The NCAA is now accusing Self and KU basketball of negligence — and worse — as Gassnola worked outside the margins to help Kansas bring in top-flight recruits. In his statement, Self is having none of this. 

“I have always taken pride in my commitment to rules compliance and led programs that operate with integrity and within the rules, and I am proud of the success that we have achieved at each program along the way,” Self said in his statement. “Every student-athlete who has ever played for me and their families know we follow the rules. These allegations are serious and damaging to the University and to myself, and I hate that KU has to go through this process. With our staff’s full cooperation, these allegations will be addressed within NCAA procedures and with urgency and resolve. I will strenuously defend myself and the program, but I will respect the process and will not speak to the details of the case.”

Self is aligned with his bosses at Kansas, who are ready for a fight. How successful they will be remains to be seen. While the NCAA’s enforcement division is the group that formally accuses an institution of rule-breaking, a separate body — the Committee on Infractions — is tasked with taking the evidence and doling out punishment.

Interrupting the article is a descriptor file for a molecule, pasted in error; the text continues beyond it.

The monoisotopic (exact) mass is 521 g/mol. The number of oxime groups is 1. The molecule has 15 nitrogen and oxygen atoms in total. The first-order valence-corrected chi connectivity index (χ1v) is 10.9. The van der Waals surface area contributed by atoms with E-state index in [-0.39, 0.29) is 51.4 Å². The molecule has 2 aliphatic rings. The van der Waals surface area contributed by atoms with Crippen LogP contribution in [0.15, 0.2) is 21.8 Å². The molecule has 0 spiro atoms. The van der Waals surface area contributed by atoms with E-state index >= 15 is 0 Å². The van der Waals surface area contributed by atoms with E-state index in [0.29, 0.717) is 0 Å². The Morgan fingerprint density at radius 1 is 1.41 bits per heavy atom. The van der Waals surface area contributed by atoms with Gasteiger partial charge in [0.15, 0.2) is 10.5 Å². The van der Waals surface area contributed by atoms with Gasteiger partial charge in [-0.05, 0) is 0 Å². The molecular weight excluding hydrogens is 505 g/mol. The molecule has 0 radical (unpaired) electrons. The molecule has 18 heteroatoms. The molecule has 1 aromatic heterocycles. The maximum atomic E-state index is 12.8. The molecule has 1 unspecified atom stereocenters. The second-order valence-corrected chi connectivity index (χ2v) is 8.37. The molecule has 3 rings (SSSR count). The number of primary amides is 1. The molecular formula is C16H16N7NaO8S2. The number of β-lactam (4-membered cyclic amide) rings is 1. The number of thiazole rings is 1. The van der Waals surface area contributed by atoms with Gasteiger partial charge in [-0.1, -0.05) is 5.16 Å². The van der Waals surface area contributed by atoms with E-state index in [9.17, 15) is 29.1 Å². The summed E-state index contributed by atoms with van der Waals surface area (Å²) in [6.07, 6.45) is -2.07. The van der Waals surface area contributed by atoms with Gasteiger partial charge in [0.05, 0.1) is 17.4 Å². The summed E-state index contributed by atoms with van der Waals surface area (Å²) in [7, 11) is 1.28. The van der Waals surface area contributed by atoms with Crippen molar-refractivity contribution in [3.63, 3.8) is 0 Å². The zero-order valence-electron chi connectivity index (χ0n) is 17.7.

And in light of the FBI’s investigation and the Rice Commission’s subsequent recommendations, the NCAA is now operating under a new penalty structure. Kansas stands in the crosshairs of a high-profile case, and it will soon be joined by other schools. 

“It is already clear from an initial review that the University will fiercely dispute in detail much of what has been presented,” the school said in its statement. “First and foremost, the University emphasizes that it emphatically rejects the assertion that Adidas and Adidas employees and associates were boosters and agents of the University (as defined by NCAA legislation) during the period of the alleged violations and therefore acting on the University’s behalf when they engaged in alleged violations of NCAA bylaws.”

The NCAA also has levied a lack-of-institutional-control charge against the program, which is a serious and broad accusation that could lead to punishments as serious as a postseason ban or a show-cause penalty (read: effective banishment) for Self. Kansas rejects the charge, stating, “In fact, the University believes that the record will demonstrate just the opposite.”

“As for the allegations regarding Head Men’s Basketball Coach Bill Self, voluminous evidence demonstrates uncontestably that he did, in fact, promote an atmosphere of compliance and fully monitor his staff,” the statement reads. “The University firmly and fully supports Coach Self and his staff.”

Kansas has 90 days from Monday to officially respond to what the NCAA’s enforcement staff has levied against its men’s basketball program (and football, though the football program’s transgressions are not nearly as severe). By the time this case runs its course, the 2019-20 season figures to have come and gone, meaning any future punishments and suspensions in play won’t be effective until the 2020-21 season. 

EltasZone Sportswriters, Sports Analysts, Opinion columnists, editorials and op-eds. Analysis from The Zone Team